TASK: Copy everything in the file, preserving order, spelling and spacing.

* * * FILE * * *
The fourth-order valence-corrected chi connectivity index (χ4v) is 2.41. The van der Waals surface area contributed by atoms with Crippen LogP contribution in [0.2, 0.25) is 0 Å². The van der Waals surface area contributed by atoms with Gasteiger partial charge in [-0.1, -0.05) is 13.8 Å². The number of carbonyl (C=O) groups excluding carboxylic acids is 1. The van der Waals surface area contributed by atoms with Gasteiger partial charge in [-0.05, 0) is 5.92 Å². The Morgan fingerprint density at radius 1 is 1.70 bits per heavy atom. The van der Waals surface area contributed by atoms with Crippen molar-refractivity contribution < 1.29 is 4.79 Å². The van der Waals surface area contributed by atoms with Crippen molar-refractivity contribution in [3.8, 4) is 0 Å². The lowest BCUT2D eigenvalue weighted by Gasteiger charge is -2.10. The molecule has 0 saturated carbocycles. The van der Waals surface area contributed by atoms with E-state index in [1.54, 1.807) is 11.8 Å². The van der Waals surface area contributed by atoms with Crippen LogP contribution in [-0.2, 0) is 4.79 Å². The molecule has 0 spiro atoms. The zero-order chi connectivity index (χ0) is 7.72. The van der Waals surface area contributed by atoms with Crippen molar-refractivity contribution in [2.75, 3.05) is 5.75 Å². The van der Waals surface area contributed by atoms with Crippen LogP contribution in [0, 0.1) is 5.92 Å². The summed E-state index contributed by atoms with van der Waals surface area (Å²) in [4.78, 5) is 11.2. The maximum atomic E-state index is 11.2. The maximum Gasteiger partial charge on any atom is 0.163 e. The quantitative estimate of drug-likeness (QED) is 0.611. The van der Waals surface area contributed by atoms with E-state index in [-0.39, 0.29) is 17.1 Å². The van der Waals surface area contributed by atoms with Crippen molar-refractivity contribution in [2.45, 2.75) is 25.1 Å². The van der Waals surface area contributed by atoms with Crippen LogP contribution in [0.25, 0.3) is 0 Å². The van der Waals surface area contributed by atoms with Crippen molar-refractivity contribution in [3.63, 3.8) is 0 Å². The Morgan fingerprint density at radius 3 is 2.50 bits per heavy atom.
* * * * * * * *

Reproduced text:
The fourth-order valence-corrected chi connectivity index (χ4v) is 2.41. The van der Waals surface area contributed by atoms with Crippen LogP contribution in [0.2, 0.25) is 0 Å². The van der Waals surface area contributed by atoms with Gasteiger partial charge in [-0.1, -0.05) is 13.8 Å². The number of carbonyl (C=O) groups excluding carboxylic acids is 1. The van der Waals surface area contributed by atoms with Gasteiger partial charge in [-0.05, 0) is 5.92 Å². The Morgan fingerprint density at radius 1 is 1.70 bits per heavy atom. The van der Waals surface area contributed by atoms with Crippen molar-refractivity contribution < 1.29 is 4.79 Å². The van der Waals surface area contributed by atoms with Crippen molar-refractivity contribution in [3.8, 4) is 0 Å². The lowest BCUT2D eigenvalue weighted by Gasteiger charge is -2.10. The molecule has 0 saturated carbocycles. The van der Waals surface area contributed by atoms with E-state index in [1.54, 1.807) is 11.8 Å². The van der Waals surface area contributed by atoms with Crippen LogP contribution in [-0.2, 0) is 4.79 Å². The molecule has 0 spiro atoms. The zero-order chi connectivity index (χ0) is 7.72. The van der Waals surface area contributed by atoms with Crippen molar-refractivity contribution in [2.75, 3.05) is 5.75 Å². The van der Waals surface area contributed by atoms with Crippen LogP contribution in [0, 0.1) is 5.92 Å². The summed E-state index contributed by atoms with van der Waals surface area (Å²) in [4.78, 5) is 11.2. The maximum atomic E-state index is 11.2. The maximum Gasteiger partial charge on any atom is 0.163 e. The quantitative estimate of drug-likeness (QED) is 0.611. The van der Waals surface area contributed by atoms with E-state index in [-0.39, 0.29) is 17.1 Å². The van der Waals surface area contributed by atoms with Crippen molar-refractivity contribution in [2.45, 2.75) is 25.1 Å². The van der Waals surface area contributed by atoms with Crippen LogP contribution in [0.25, 0.3) is 0 Å². The van der Waals surface area contributed by atoms with Crippen molar-refractivity contribution in [3.63, 3.8) is 0 Å². The Morgan fingerprint density at radius 3 is 2.50 bits per heavy atom.